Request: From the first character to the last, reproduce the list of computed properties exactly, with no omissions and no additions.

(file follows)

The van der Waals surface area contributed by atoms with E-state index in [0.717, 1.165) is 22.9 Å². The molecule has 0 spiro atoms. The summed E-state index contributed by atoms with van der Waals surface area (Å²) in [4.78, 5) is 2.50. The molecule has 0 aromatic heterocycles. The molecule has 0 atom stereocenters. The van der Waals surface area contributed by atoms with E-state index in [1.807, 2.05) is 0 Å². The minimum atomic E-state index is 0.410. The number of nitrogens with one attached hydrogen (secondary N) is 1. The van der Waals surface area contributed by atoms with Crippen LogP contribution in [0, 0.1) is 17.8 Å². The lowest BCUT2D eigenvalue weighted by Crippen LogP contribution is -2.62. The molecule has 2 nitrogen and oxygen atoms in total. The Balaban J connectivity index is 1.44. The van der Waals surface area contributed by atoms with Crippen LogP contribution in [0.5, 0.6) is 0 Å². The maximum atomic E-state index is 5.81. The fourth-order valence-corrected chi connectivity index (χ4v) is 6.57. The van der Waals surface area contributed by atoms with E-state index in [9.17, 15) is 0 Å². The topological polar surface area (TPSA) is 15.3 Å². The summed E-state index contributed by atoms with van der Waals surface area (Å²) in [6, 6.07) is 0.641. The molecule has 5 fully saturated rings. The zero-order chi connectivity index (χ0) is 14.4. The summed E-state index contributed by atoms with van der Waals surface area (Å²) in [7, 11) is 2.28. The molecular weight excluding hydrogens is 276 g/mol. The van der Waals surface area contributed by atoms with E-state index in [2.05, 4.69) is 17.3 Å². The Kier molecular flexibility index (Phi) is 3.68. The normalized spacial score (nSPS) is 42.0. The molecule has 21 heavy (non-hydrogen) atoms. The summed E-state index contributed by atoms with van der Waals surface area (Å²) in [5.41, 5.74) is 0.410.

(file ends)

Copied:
The van der Waals surface area contributed by atoms with E-state index in [0.717, 1.165) is 22.9 Å². The molecule has 0 spiro atoms. The summed E-state index contributed by atoms with van der Waals surface area (Å²) in [4.78, 5) is 2.50. The molecule has 0 aromatic heterocycles. The molecule has 0 atom stereocenters. The van der Waals surface area contributed by atoms with E-state index in [1.807, 2.05) is 0 Å². The minimum atomic E-state index is 0.410. The number of nitrogens with one attached hydrogen (secondary N) is 1. The van der Waals surface area contributed by atoms with Crippen LogP contribution in [0, 0.1) is 17.8 Å². The lowest BCUT2D eigenvalue weighted by Crippen LogP contribution is -2.62. The molecule has 2 nitrogen and oxygen atoms in total. The Balaban J connectivity index is 1.44. The van der Waals surface area contributed by atoms with Crippen LogP contribution in [0.5, 0.6) is 0 Å². The maximum atomic E-state index is 5.81. The fourth-order valence-corrected chi connectivity index (χ4v) is 6.57. The van der Waals surface area contributed by atoms with E-state index in [9.17, 15) is 0 Å². The topological polar surface area (TPSA) is 15.3 Å². The summed E-state index contributed by atoms with van der Waals surface area (Å²) in [6, 6.07) is 0.641. The molecule has 5 fully saturated rings. The zero-order chi connectivity index (χ0) is 14.4. The summed E-state index contributed by atoms with van der Waals surface area (Å²) in [7, 11) is 2.28. The molecular weight excluding hydrogens is 276 g/mol. The van der Waals surface area contributed by atoms with E-state index in [2.05, 4.69) is 17.3 Å². The Kier molecular flexibility index (Phi) is 3.68. The normalized spacial score (nSPS) is 42.0. The molecule has 21 heavy (non-hydrogen) atoms. The summed E-state index contributed by atoms with van der Waals surface area (Å²) in [5.41, 5.74) is 0.410.